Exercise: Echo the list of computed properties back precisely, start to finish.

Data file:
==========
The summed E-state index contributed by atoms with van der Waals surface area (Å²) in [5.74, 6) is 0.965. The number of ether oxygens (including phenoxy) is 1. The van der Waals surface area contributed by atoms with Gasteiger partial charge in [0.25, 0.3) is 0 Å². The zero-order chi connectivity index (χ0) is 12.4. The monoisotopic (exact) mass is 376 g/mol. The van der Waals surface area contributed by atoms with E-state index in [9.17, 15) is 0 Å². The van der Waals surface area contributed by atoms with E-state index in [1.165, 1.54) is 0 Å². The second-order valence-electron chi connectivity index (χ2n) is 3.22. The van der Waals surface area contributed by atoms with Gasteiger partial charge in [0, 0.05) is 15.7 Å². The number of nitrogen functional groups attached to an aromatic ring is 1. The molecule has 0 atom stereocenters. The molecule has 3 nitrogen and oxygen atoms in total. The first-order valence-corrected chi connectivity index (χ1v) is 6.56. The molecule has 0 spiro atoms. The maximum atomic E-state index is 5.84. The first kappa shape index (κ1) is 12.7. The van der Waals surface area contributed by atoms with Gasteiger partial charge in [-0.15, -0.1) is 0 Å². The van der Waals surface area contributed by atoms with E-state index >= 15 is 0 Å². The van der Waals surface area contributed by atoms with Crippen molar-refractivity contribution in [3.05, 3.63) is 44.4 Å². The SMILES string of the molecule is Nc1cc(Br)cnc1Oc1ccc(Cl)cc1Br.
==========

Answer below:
The summed E-state index contributed by atoms with van der Waals surface area (Å²) in [5.74, 6) is 0.965. The number of ether oxygens (including phenoxy) is 1. The van der Waals surface area contributed by atoms with Gasteiger partial charge in [0.25, 0.3) is 0 Å². The zero-order chi connectivity index (χ0) is 12.4. The monoisotopic (exact) mass is 376 g/mol. The van der Waals surface area contributed by atoms with E-state index in [9.17, 15) is 0 Å². The van der Waals surface area contributed by atoms with E-state index in [1.165, 1.54) is 0 Å². The second-order valence-electron chi connectivity index (χ2n) is 3.22. The van der Waals surface area contributed by atoms with Gasteiger partial charge in [0, 0.05) is 15.7 Å². The number of nitrogen functional groups attached to an aromatic ring is 1. The molecule has 0 atom stereocenters. The molecule has 3 nitrogen and oxygen atoms in total. The first-order valence-corrected chi connectivity index (χ1v) is 6.56. The molecule has 0 spiro atoms. The maximum atomic E-state index is 5.84. The first kappa shape index (κ1) is 12.7. The van der Waals surface area contributed by atoms with Gasteiger partial charge in [-0.15, -0.1) is 0 Å². The van der Waals surface area contributed by atoms with E-state index >= 15 is 0 Å². The van der Waals surface area contributed by atoms with Crippen molar-refractivity contribution in [3.05, 3.63) is 44.4 Å². The SMILES string of the molecule is Nc1cc(Br)cnc1Oc1ccc(Cl)cc1Br.